One of my favorite things about good recipes is the way that certain foods and smells can evoke powerful feelings and memories, inviting feelings of home and family, preserving a link between homes and hearths and generations of bakers. No food more perfectly conveys this relationship between food and emotion than homemade bread.
My grandma's rolls will always prompt memories of Thanksgiving, and Banana Bread makes me think of my mother. Nothing welcomes in the change of seasons from summer to autumn like Pumpkin Bread straight out of the oven, and Sourdough will always remind me of my dad.
And yet, even though I enjoy baking (and eating) homemade bread, it wasn't until this last week that I finally found the courage to attempt Sourdough. The very idea of creating a sourdough starter was simply intimidating. It ferments on the counter and you feed it periodically? And what if I put in all the time and effort and it doesn't pay off in the end?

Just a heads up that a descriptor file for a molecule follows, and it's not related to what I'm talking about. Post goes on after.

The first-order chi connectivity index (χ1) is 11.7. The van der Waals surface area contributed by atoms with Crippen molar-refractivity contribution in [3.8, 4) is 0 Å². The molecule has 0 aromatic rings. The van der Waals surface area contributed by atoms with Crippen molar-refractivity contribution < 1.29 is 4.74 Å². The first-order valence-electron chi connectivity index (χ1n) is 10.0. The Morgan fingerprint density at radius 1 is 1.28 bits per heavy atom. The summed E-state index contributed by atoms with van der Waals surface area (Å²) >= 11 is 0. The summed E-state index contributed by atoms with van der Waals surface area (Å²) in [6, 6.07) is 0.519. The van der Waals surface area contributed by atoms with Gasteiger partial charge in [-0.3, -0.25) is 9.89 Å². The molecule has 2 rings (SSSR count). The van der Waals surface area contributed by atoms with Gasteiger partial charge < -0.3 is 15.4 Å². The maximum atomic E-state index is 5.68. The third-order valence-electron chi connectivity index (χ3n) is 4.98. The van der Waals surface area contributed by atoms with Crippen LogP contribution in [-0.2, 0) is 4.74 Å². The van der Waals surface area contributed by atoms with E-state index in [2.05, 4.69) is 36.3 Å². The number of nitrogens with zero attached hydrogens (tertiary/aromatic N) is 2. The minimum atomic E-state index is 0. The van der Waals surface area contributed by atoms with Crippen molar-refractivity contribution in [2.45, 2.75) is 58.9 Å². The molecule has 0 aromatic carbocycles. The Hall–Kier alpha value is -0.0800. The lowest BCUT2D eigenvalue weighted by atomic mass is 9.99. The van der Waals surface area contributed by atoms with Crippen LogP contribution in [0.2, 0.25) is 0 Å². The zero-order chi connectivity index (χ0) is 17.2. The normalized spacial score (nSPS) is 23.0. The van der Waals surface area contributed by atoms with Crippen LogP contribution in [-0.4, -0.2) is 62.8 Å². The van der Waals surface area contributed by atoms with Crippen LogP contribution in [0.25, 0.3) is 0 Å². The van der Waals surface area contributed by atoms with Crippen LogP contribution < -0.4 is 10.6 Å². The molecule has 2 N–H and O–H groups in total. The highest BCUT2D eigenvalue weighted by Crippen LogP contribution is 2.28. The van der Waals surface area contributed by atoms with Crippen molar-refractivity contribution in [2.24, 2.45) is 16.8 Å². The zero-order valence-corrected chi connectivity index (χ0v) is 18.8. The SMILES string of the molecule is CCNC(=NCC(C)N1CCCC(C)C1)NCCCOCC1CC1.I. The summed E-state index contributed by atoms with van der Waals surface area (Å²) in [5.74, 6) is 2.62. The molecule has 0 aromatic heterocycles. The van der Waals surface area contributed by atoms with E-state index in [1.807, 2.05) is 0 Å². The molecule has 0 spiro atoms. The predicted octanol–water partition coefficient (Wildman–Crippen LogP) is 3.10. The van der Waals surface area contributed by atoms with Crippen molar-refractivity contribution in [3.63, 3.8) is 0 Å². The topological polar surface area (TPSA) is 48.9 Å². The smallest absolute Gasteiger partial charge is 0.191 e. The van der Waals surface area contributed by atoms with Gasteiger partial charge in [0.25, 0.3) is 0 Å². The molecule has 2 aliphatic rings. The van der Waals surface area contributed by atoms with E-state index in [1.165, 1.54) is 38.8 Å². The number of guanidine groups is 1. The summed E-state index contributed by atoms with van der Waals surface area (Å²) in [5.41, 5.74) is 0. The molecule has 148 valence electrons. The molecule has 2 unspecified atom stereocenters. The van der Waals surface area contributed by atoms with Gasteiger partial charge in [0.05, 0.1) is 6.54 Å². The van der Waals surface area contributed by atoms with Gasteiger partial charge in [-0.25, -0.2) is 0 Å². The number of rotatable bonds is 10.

But it turns out, like most baking, you just have to follow the instructions. The starter was not as intimidating as I thought it would be (and for minimal effort, I am felt pretty pleased with myself :), and the only tricks to making the bread were finding the right recipe and planning ahead.
It's the prettiest dough I've ever handled--with possibly the greatest pay-off--and the labor of love involved in preparing it will undoubtedly add to the sentiment my family will associate with its distinct flavor.
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